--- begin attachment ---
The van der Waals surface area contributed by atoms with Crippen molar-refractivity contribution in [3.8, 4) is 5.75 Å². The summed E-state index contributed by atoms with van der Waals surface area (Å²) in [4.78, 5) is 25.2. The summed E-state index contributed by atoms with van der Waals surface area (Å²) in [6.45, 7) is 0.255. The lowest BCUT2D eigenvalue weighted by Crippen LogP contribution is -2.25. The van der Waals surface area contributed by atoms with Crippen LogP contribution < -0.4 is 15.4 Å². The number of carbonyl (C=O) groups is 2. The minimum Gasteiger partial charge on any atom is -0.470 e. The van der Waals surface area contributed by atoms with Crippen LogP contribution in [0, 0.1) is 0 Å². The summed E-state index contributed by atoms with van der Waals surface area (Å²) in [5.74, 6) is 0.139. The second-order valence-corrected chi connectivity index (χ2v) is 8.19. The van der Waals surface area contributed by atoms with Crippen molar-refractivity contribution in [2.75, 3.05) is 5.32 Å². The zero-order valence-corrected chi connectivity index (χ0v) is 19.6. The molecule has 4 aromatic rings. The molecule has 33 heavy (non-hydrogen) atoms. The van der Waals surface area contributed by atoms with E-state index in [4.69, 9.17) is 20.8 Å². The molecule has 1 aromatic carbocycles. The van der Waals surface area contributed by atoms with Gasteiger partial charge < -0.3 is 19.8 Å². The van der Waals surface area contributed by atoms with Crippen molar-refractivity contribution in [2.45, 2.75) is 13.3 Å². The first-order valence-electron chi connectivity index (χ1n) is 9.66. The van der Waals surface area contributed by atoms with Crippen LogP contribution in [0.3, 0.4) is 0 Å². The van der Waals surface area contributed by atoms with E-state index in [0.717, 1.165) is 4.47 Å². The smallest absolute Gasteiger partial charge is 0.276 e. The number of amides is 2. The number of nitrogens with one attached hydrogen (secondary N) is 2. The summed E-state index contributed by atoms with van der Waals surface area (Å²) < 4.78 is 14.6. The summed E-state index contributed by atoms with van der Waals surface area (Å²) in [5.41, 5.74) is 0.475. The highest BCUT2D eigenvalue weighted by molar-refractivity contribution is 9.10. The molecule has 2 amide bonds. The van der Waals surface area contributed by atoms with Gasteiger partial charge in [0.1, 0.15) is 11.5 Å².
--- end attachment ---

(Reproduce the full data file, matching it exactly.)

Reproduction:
The van der Waals surface area contributed by atoms with Crippen molar-refractivity contribution in [3.8, 4) is 5.75 Å². The summed E-state index contributed by atoms with van der Waals surface area (Å²) in [4.78, 5) is 25.2. The summed E-state index contributed by atoms with van der Waals surface area (Å²) in [6.45, 7) is 0.255. The lowest BCUT2D eigenvalue weighted by Crippen LogP contribution is -2.25. The van der Waals surface area contributed by atoms with Crippen LogP contribution < -0.4 is 15.4 Å². The number of carbonyl (C=O) groups is 2. The minimum Gasteiger partial charge on any atom is -0.470 e. The van der Waals surface area contributed by atoms with Crippen LogP contribution in [0, 0.1) is 0 Å². The summed E-state index contributed by atoms with van der Waals surface area (Å²) in [5.74, 6) is 0.139. The second-order valence-corrected chi connectivity index (χ2v) is 8.19. The van der Waals surface area contributed by atoms with Crippen molar-refractivity contribution in [2.75, 3.05) is 5.32 Å². The zero-order valence-corrected chi connectivity index (χ0v) is 19.6. The molecule has 4 aromatic rings. The molecule has 33 heavy (non-hydrogen) atoms. The van der Waals surface area contributed by atoms with E-state index in [4.69, 9.17) is 20.8 Å². The molecule has 1 aromatic carbocycles. The van der Waals surface area contributed by atoms with Gasteiger partial charge < -0.3 is 19.8 Å². The van der Waals surface area contributed by atoms with Crippen molar-refractivity contribution in [2.45, 2.75) is 13.3 Å². The first-order valence-electron chi connectivity index (χ1n) is 9.66. The van der Waals surface area contributed by atoms with Crippen LogP contribution in [0.3, 0.4) is 0 Å². The van der Waals surface area contributed by atoms with E-state index in [0.717, 1.165) is 4.47 Å². The smallest absolute Gasteiger partial charge is 0.276 e. The number of amides is 2. The number of nitrogens with one attached hydrogen (secondary N) is 2. The summed E-state index contributed by atoms with van der Waals surface area (Å²) < 4.78 is 14.6. The summed E-state index contributed by atoms with van der Waals surface area (Å²) in [5.41, 5.74) is 0.475. The highest BCUT2D eigenvalue weighted by molar-refractivity contribution is 9.10. The molecule has 2 amide bonds. The van der Waals surface area contributed by atoms with Gasteiger partial charge in [0.1, 0.15) is 11.5 Å².